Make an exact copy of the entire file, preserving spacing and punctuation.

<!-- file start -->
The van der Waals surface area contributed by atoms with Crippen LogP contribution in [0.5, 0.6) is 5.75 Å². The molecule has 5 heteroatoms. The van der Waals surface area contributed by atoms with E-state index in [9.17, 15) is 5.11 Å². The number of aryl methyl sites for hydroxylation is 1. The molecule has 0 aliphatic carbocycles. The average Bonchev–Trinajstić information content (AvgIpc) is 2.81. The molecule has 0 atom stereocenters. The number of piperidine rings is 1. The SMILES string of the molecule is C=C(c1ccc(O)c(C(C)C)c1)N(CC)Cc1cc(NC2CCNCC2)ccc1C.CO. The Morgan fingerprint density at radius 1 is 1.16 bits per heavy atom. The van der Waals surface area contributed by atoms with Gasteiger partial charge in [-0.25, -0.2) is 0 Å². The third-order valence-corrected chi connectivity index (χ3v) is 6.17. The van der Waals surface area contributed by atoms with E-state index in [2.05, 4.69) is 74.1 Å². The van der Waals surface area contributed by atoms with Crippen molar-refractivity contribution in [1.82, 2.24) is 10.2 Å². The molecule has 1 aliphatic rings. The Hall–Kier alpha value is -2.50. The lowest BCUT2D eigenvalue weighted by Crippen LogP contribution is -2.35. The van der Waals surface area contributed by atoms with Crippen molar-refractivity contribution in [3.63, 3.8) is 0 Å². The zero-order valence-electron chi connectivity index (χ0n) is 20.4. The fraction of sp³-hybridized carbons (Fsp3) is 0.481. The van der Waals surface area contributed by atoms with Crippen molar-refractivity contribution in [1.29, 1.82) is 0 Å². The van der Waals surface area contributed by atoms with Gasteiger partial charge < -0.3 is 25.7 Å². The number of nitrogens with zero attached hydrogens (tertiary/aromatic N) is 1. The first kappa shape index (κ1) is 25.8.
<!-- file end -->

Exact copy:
The van der Waals surface area contributed by atoms with Crippen LogP contribution in [0.5, 0.6) is 5.75 Å². The molecule has 5 heteroatoms. The van der Waals surface area contributed by atoms with E-state index in [9.17, 15) is 5.11 Å². The number of aryl methyl sites for hydroxylation is 1. The molecule has 0 aliphatic carbocycles. The average Bonchev–Trinajstić information content (AvgIpc) is 2.81. The molecule has 0 atom stereocenters. The number of piperidine rings is 1. The SMILES string of the molecule is C=C(c1ccc(O)c(C(C)C)c1)N(CC)Cc1cc(NC2CCNCC2)ccc1C.CO. The Morgan fingerprint density at radius 1 is 1.16 bits per heavy atom. The van der Waals surface area contributed by atoms with Gasteiger partial charge in [-0.25, -0.2) is 0 Å². The third-order valence-corrected chi connectivity index (χ3v) is 6.17. The van der Waals surface area contributed by atoms with E-state index in [2.05, 4.69) is 74.1 Å². The van der Waals surface area contributed by atoms with Crippen molar-refractivity contribution in [1.82, 2.24) is 10.2 Å². The molecule has 1 aliphatic rings. The Hall–Kier alpha value is -2.50. The lowest BCUT2D eigenvalue weighted by Crippen LogP contribution is -2.35. The van der Waals surface area contributed by atoms with Crippen molar-refractivity contribution in [3.63, 3.8) is 0 Å². The zero-order valence-electron chi connectivity index (χ0n) is 20.4. The fraction of sp³-hybridized carbons (Fsp3) is 0.481. The van der Waals surface area contributed by atoms with Crippen molar-refractivity contribution in [1.29, 1.82) is 0 Å². The van der Waals surface area contributed by atoms with Gasteiger partial charge < -0.3 is 25.7 Å². The number of nitrogens with zero attached hydrogens (tertiary/aromatic N) is 1. The first kappa shape index (κ1) is 25.8.